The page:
Using timestamps to reduce WordPress comment spam

Update 8.27.11: The method described in this post uses PHP to generate the timestamps. If your site is using a caching plugin, the timestamps in the HTML will be stale, and this method will not work. Please see my updated post at A cache-friendly method for reducing WordPress comment spam for a new method using JavaScript for sites that use page caching.

In this post, I’ll explain how to reduce the amount of comment spam your WordPress blog receives by using an unobtrusive ‘handshake’ between the two files necessary for a valid comment submission to take place. I’ve written a few different articles on reducing comment spam by means of a challenge response test that the visitor must complete before submitting a comment, but I’m now looking for ways to achieve the same results while keeping the anti-spam method invisible to the visitor.

I’m a big fan of Akismet, but I also want to block as much spam as possible before it is caught by Akisment in order to reduce the number of database entries.

One thing this method does not do is rename and hide the path to the form processing script, but it makes that technique obsolete, anyway.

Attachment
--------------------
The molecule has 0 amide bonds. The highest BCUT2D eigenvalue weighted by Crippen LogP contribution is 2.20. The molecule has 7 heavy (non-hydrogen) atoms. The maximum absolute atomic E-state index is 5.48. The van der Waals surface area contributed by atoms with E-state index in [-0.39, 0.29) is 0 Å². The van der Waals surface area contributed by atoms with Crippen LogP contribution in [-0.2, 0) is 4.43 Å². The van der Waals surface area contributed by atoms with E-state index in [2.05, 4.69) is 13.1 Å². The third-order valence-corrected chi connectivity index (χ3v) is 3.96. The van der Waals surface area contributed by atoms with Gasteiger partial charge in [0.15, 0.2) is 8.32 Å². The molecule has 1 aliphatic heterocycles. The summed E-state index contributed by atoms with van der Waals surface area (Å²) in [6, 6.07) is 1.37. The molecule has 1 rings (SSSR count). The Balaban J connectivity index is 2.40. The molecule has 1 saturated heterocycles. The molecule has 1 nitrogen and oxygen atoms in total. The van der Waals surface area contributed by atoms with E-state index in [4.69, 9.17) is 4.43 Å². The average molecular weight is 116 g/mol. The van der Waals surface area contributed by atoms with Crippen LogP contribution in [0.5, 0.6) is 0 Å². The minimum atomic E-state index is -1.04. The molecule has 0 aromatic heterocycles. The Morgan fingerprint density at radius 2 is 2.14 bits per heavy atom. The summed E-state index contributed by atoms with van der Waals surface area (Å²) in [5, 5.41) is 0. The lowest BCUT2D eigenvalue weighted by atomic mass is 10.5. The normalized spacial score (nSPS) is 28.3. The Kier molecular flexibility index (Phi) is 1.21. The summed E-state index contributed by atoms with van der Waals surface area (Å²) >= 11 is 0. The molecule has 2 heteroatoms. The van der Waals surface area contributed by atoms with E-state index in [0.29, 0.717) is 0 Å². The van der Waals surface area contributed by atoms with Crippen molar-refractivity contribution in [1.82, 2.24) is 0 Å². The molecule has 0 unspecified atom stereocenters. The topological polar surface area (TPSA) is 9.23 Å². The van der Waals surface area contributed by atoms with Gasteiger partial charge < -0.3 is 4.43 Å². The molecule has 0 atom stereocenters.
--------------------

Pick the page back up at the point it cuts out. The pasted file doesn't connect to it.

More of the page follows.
In the timestamp handshake method, a first timestamp is generated and written as a hidden input field when the post page loads. When the comment is submitted, a second timestamp is generated by the comment-processing script and it and the page-load timestamp are saved as variables. If the page-load timestamp variable is blank, which should be the case if the spambot uses any other page to populate the comment, the script will die. The page-load timestamp is then subtracted from the comment-submission timestamp. If the comment was submitted less than 60 seconds after the post page was loaded, the script dies with a descriptive error message. Hopefully, this will separate the bots’ comments from those left by thoughtful human visitors who have taken the time to read your post. If a human visitor does happen to submit a comment within 60 seconds of the page loading, he or she can click his or her browser’s back button and try resubmitting the comment again in a few seconds.

One drawback is that this method does involve editing a core file – wp-comments-post.php. You’ll have to re-edit it each time you upgrade WordPress, which is a nuisance, I know. The good thing is that if you forget to do this, people can still comment – you just won’t have the anti-spam protection.

Note that the instructions in the following steps are based on the code in WordPress version 2.3 and the Kubrick theme included with that release. You may need to adjust for your version of WordPress.

Step 1 – Add the hidden timestamp input field to the comment form

Open the comments.php file in your current theme’s folder and find the following lines:

<p><textarea name="comment" id="comment" cols="100%" rows="10" tabindex="4"></textarea></p>

<p><input name="submit" type="submit" id="submit" tabindex="5" value="Submit Comment" />

Add the following line between them:

<p><input type="hidden" name="timestamp" id="timestamp" value="<?php echo time(); ?>" size="22" /></p>